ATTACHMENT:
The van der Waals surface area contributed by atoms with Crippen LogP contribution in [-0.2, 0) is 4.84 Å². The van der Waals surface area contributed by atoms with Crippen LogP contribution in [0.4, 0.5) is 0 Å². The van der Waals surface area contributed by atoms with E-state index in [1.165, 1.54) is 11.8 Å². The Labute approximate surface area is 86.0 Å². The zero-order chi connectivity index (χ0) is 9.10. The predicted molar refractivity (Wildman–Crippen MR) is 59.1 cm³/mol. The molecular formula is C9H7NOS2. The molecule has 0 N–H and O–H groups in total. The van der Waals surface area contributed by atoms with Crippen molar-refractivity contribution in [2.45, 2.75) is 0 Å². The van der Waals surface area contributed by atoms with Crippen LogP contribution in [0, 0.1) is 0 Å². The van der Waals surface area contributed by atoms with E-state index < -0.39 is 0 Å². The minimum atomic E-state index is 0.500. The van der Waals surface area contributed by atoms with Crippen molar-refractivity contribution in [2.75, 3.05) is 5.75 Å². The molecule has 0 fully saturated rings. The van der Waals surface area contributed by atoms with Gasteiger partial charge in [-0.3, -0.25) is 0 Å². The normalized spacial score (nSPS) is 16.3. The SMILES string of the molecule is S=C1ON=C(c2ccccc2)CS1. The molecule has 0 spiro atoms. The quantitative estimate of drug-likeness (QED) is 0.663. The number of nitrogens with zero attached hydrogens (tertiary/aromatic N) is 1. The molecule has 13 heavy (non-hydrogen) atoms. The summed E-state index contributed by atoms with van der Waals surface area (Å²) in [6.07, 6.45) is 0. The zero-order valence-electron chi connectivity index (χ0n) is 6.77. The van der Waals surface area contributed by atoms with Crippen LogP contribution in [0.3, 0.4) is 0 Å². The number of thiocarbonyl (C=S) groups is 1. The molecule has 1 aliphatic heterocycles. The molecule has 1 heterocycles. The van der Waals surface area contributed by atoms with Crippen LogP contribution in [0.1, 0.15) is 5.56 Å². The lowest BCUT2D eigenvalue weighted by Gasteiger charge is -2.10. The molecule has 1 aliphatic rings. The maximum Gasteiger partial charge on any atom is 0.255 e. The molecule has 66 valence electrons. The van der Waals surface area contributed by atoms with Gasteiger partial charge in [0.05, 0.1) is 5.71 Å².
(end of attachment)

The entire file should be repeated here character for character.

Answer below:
The van der Waals surface area contributed by atoms with Crippen LogP contribution in [-0.2, 0) is 4.84 Å². The van der Waals surface area contributed by atoms with Crippen LogP contribution in [0.4, 0.5) is 0 Å². The van der Waals surface area contributed by atoms with E-state index in [1.165, 1.54) is 11.8 Å². The Labute approximate surface area is 86.0 Å². The zero-order chi connectivity index (χ0) is 9.10. The predicted molar refractivity (Wildman–Crippen MR) is 59.1 cm³/mol. The molecular formula is C9H7NOS2. The molecule has 0 N–H and O–H groups in total. The van der Waals surface area contributed by atoms with Crippen molar-refractivity contribution in [2.45, 2.75) is 0 Å². The van der Waals surface area contributed by atoms with Crippen LogP contribution in [0, 0.1) is 0 Å². The van der Waals surface area contributed by atoms with E-state index < -0.39 is 0 Å². The minimum atomic E-state index is 0.500. The van der Waals surface area contributed by atoms with Crippen molar-refractivity contribution in [2.75, 3.05) is 5.75 Å². The molecule has 0 fully saturated rings. The van der Waals surface area contributed by atoms with Gasteiger partial charge in [-0.3, -0.25) is 0 Å². The normalized spacial score (nSPS) is 16.3. The SMILES string of the molecule is S=C1ON=C(c2ccccc2)CS1. The molecule has 0 spiro atoms. The quantitative estimate of drug-likeness (QED) is 0.663. The number of nitrogens with zero attached hydrogens (tertiary/aromatic N) is 1. The molecule has 13 heavy (non-hydrogen) atoms. The summed E-state index contributed by atoms with van der Waals surface area (Å²) in [6.07, 6.45) is 0. The zero-order valence-electron chi connectivity index (χ0n) is 6.77. The van der Waals surface area contributed by atoms with Crippen LogP contribution in [0.3, 0.4) is 0 Å². The number of thiocarbonyl (C=S) groups is 1. The molecule has 1 aliphatic heterocycles. The molecule has 1 heterocycles. The van der Waals surface area contributed by atoms with Crippen LogP contribution in [0.1, 0.15) is 5.56 Å². The lowest BCUT2D eigenvalue weighted by Gasteiger charge is -2.10. The molecule has 1 aliphatic rings. The maximum Gasteiger partial charge on any atom is 0.255 e. The molecule has 66 valence electrons. The van der Waals surface area contributed by atoms with Gasteiger partial charge in [0.05, 0.1) is 5.71 Å².